http://ark.intel.com/products/48768/Intel-Xeon-Processor-E5645-(12M-Cache-2_40-GHz-5_86-GTs-Intel-QPI) That's the mac pro $3800 12 core.


     


    http://ark.intel.com/products/64593/Intel-Xeon-Processor-E5-2630-(15M-Cache-2_30-GHz-7_20-GTs-Intel-QPI) That's the cpu I configured on the Dell. Note that it is faster, not slower. Ghz aren't a reasonable metric of comparison when comparing cpus that debuted 2 years apart. They also cost more than those used in the mac pro as shown by intel's site.


     


    Given the other costs in there, I'm not going to argue over something as silly as ram when you could place in 16GB of third party ram for $100 in either case. If you're wondering how I configured, I just used the base configuration and went from there. With oems you have a certain amount of markup built into any changes you make from a standard configuration. They're not all guaranteed to reach the same totals if you start from different spots. Now to get something that matches the benchmarks of that Dell that I noted, you're still looking at over $5k on the mac pro. Sandy Bridge E is a considerable boost. Actual performance varies by application, and I have seen some that do better under OSX, but it's usually within 10%. Some things are worse. It depends how well they're ported. Obviously native OSX runs best.


     


    On the topic of the imac, the more recent complaints were the yellow screen thing. I've seen the other issues on the current design, but I haven't seen any on 2011 models. I also haven't seen that many 2011 models, so even if I saw it once, it wouldn't mean much.


     


    By the way, I missed the power supply. When did Apple go back to such a big power supply? The biggest they ever used was a 1000 or 1200 or something on the quad G5. I thought this one was much lower.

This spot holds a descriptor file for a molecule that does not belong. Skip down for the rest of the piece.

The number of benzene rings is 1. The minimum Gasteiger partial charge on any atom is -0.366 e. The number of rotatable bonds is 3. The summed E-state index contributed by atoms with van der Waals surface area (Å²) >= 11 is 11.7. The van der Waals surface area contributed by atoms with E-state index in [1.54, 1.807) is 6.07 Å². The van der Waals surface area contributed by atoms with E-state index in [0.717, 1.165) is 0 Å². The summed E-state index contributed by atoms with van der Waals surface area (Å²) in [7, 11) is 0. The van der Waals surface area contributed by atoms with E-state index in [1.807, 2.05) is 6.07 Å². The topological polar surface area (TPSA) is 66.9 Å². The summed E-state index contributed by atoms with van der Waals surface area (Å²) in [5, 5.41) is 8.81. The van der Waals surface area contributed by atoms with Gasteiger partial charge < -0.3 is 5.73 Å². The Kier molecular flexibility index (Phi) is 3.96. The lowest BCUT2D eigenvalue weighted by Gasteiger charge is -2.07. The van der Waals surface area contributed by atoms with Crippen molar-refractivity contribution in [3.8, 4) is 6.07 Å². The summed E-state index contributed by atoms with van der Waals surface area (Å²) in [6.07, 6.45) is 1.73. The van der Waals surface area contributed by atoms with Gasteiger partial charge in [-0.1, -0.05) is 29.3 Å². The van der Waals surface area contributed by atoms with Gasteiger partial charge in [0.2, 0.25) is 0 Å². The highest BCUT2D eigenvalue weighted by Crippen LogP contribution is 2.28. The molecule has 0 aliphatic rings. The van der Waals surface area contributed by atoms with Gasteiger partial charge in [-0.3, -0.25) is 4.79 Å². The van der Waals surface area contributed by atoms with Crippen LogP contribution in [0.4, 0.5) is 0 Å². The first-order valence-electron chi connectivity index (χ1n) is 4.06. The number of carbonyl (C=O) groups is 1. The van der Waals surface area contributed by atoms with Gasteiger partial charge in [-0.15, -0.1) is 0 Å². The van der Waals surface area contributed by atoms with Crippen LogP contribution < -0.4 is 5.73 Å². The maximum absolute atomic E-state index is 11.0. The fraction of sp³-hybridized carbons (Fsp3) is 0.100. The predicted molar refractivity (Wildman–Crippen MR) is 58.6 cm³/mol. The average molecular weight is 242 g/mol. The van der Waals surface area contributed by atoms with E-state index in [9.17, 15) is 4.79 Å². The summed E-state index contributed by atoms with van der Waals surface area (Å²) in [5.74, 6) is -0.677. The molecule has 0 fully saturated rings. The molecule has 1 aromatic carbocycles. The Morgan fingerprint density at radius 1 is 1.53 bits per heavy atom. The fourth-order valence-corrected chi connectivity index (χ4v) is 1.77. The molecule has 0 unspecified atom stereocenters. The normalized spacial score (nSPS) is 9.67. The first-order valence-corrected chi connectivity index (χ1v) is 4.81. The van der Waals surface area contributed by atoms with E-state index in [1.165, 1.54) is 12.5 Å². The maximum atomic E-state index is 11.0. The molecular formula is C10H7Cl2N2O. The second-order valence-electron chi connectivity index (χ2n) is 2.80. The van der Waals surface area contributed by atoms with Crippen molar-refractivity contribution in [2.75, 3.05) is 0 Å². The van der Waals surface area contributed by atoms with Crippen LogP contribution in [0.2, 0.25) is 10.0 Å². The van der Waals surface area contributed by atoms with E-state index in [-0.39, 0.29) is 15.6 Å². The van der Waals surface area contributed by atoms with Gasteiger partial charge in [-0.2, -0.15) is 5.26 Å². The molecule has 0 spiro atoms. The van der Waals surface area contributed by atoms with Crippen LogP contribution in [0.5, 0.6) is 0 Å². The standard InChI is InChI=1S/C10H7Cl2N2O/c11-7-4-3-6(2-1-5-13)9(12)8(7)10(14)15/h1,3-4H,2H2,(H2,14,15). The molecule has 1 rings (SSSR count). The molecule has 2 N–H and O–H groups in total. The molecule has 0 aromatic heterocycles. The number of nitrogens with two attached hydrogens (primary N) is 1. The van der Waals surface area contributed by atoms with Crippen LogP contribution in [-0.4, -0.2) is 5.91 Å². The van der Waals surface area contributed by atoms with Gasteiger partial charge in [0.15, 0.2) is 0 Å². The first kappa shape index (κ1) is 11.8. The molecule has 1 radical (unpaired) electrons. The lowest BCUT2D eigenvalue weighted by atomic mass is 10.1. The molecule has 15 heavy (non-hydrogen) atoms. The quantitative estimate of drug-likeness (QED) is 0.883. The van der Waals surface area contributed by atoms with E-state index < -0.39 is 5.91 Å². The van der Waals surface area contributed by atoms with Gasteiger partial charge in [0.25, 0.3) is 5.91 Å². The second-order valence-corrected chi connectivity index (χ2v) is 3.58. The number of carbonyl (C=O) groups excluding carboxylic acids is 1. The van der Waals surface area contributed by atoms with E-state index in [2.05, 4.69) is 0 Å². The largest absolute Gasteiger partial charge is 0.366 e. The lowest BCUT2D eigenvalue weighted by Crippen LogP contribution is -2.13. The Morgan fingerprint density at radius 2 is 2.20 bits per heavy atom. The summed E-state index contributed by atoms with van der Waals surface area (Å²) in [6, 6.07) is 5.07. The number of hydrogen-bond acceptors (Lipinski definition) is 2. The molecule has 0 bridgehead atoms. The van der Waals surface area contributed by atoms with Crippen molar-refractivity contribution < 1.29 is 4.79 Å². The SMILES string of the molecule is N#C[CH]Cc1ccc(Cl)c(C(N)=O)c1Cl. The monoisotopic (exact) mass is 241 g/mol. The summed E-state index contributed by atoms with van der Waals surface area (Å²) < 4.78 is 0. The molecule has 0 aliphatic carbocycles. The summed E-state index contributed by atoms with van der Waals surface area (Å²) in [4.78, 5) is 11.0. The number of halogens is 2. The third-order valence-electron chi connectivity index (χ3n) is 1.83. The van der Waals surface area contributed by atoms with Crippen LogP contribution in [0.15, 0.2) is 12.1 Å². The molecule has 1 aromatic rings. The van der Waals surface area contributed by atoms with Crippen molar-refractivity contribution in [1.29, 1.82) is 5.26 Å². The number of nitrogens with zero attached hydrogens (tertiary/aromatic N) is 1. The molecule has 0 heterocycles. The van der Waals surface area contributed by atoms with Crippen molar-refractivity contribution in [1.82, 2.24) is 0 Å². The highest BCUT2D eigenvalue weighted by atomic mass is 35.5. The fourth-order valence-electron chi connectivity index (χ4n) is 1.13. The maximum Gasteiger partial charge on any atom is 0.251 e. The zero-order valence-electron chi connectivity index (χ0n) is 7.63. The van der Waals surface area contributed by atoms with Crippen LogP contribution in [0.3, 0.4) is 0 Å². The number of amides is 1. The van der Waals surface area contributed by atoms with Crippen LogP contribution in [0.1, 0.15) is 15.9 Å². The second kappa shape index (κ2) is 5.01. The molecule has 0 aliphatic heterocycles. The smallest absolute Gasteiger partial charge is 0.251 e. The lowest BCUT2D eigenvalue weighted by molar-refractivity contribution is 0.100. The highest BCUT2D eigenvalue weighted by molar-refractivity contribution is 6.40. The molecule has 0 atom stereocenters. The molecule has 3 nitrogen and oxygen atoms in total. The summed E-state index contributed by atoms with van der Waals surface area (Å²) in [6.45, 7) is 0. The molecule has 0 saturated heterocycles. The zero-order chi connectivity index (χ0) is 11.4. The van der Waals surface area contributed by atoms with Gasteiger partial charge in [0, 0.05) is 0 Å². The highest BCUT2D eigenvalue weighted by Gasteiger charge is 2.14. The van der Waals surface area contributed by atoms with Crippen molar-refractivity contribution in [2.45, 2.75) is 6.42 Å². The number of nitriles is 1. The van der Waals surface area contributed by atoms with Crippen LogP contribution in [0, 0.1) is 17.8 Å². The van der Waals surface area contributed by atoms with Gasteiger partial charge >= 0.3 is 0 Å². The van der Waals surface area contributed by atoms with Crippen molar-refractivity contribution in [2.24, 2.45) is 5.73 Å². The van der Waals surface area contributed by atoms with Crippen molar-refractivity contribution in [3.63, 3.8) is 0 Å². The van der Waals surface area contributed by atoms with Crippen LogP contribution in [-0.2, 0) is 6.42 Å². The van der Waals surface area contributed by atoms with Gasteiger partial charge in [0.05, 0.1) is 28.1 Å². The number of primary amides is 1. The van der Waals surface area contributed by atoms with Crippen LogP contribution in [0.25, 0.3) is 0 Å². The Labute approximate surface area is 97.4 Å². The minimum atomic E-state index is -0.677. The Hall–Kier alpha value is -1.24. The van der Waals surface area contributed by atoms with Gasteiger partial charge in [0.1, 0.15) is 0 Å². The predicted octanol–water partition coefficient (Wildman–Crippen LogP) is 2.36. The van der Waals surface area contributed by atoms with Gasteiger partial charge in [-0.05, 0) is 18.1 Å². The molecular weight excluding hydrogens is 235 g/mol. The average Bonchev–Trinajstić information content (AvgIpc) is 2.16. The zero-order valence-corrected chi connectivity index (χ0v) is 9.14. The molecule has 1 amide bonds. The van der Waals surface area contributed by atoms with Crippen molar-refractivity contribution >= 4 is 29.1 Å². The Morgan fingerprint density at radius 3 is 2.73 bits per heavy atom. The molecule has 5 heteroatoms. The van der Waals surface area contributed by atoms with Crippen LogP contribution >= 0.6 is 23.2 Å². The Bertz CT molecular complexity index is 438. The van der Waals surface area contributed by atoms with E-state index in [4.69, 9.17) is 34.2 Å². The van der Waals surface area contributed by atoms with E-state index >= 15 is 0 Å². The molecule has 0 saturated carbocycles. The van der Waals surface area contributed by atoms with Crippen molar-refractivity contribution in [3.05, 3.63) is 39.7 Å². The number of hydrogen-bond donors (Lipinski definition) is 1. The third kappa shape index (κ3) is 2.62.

• Reply 91 of 116


    Has anyone here read about the Asus UX32VD? I bring this up because it's 3.2 lbs with a 13-inch display, and they managed to fit a discrete graphics card in the chassis. Granted, the GeForceGT 620M is a low-end graphics card, but it's still a step up from integrated, and illustrates an instance of discrete graphics fitting inside a notebook of approximately the same size. If Asus can pull it off, I'm wondering what's stopping a talented company like Apple from including at least an entry level discrete card?


     


    Also, given the fact that the 17-inch MBP was axed in favor of the Retina 15-inch MBP, wouldn't one similarly expect the Retina 13-inch MBP to perform well enough for it to serve as a viable upgrade option for those who own a previous-generation 15-incher (given the fact that a Retina 13-incher would have a larger viewing area than the previous-gen 15-incher)? I will definitely be disappointed if Apple does indeed release the 13-inch MBP solely with integrated graphics.

  • Reply 92 of 116
    s.metcalfs.metcalf Posts: 984member
    I wonder if such a machine could even run the Retina display at satisfactory performance using integrated graphics?